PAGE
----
They entered Westerly College through the back entrance, which was normally used by cars. Basil jumped his horse over the barrier, but Sally was more circumspect, and dismounted from hers. Basil rode into the main quad, with Talia still clinging on to him, and as he called out: “Witch where are you? Send out your champion!” he waved his sword in his right hand, which although it was thick and meant to be held in two hands, was light in his grip. Somehow when he held it, his whole body seemed skilful and fluid. The armour that he was wearing did not seem to hinder his movements at all. He felt that he was a natural horseman.

After a long silence, they heard the sound of horse's hooves in the next quad. First the shadow, and shortly after the point of a lance, appeared around the corner of the chapel. It was followed by a knight on horseback. He was no giant, but small, almost childlike in stature. His visor was up showing a face that was gnarled and scarred by battle.

“I am Basil, champion of Princess Talia, what is your name?” called out our knight.

The gravelly reply came back: “No matter my name. Know that I am your doom.”

“I know that knight,” said Talia. “His name is Parkin. He is small but poisonous and has proved deadly to many. But Basil, I know you can defeat him. You have Excalibur in your hand.”

“And I have you by my side,” said Basil. “But now my princess, you must get down, for it is time for me to face my fate.”

Basil sheathed his sword and reached down for his lance which was strapped to his saddle. Sally came into the quad just in time to see the two knights turn towards each other, raise their shields and lift up their weapons. She ran over to where Talia was standing.

“Oh Talia, what will become of us if Basil is defeated?” she asked.

“Sally, just think positive thoughts,” replied the princess. And Sally tried her best to do so as the two knights charged across the quad. Parkin's Lance hit Basil's shield and splintered, but the force was enough to knock Basil backwards off his horse.

“Oh no!” called out Sally.

“My dearest Basil,” said Talia under her breath.

Basil tumbled head over heels and somehow sprang to his feet. Excalibur was in his double handed grip as Parkin rode in for the kill. He thrust upwards and felt the point tear through his enemy's glove and into his hand. He heard Parkin shriek as he dropped his sword. Basil struck at the horse's side. He liked animals, but this was war. He remembered Sir Lancelot's words: “When you pick up the sword, forget chivalry. In a struggle, the victor takes all the honour, and tells the story when he gets back home.”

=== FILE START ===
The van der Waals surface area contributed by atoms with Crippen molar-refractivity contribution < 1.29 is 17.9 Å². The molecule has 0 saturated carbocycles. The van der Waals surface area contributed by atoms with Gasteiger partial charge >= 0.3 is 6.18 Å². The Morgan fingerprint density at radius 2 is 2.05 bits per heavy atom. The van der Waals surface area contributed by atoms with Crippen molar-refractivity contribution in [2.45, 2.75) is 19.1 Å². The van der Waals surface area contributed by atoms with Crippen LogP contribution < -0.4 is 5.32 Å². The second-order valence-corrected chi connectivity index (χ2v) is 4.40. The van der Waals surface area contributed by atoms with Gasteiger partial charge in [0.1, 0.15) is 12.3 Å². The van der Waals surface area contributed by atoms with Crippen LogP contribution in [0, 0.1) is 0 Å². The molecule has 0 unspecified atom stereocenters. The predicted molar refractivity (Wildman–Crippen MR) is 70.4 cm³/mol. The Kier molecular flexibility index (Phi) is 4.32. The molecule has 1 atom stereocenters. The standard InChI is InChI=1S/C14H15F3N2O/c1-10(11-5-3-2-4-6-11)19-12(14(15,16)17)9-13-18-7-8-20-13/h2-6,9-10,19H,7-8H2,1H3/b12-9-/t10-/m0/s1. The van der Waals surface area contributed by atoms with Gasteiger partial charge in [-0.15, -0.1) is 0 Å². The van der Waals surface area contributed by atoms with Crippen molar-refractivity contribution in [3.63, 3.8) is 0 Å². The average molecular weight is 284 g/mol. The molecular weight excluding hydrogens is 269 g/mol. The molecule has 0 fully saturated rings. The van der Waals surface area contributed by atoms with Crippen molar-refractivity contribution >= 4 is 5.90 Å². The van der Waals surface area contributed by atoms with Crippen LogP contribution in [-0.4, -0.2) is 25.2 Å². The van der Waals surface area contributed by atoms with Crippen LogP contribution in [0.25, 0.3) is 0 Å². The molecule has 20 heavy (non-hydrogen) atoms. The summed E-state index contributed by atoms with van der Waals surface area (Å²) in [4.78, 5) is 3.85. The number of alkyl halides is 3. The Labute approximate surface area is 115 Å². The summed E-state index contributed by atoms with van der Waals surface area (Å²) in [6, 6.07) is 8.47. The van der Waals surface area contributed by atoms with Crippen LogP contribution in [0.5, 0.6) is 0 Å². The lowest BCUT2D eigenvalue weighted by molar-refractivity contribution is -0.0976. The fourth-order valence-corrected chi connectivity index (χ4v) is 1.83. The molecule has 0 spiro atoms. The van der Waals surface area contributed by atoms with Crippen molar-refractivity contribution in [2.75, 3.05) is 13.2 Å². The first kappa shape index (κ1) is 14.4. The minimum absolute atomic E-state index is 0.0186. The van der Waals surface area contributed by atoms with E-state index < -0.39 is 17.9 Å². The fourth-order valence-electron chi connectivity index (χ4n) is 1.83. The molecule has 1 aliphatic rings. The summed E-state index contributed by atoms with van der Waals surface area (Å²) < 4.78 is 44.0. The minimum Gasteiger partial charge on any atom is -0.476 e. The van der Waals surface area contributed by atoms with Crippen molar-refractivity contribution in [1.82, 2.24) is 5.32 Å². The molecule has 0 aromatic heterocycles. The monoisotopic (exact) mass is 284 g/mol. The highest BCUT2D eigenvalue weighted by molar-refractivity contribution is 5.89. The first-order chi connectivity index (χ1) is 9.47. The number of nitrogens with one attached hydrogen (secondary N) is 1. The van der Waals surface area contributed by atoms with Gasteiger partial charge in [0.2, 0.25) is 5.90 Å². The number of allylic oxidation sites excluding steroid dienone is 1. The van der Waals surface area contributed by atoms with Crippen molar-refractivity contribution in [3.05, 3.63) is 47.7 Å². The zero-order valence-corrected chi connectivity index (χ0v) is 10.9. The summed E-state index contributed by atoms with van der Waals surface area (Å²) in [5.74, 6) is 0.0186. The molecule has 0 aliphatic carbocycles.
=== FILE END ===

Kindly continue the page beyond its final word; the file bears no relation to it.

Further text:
The horse reared up and threw its rider onto the ground. As Parkin staggered to his feet, Basil swung the flat side of his sword against his helmet with an almighty clang. The man was dazed and staggering around and Basil took a vicious stab at his leg, catching him in the joint between his armour plates. Parkin the Poisonous was by no means dead, but he was certainly out. Basil wondered if it would be kinder to humanity if he killed him, but then he realised that he didn't quite have that in him to do that - not in cold blood.

“Crawl back to your own time,” he snarled.

“Look out Basil,” screamed Talia. From where he lay, Parkin threw a dart at Basil. It just missed his neck and its point stuck harmlessly into the collar of his leather jerkin. No doubt it was tipped with poison.

“Don’t you know when you are defeated?” asked Basil. And he gave Parkin another whack with the flat of Excalibur to make sure he was unconscious at least for a while.

Basil had not one, but two women rush over to him to tend to any wounds that he might have received, but given that he was so well buckled into his armour, it wasn’t convenient right then to examine the damage.

“I thought you were a gonner for a moment back then,” said Sally as she took one arm, and Talia the other.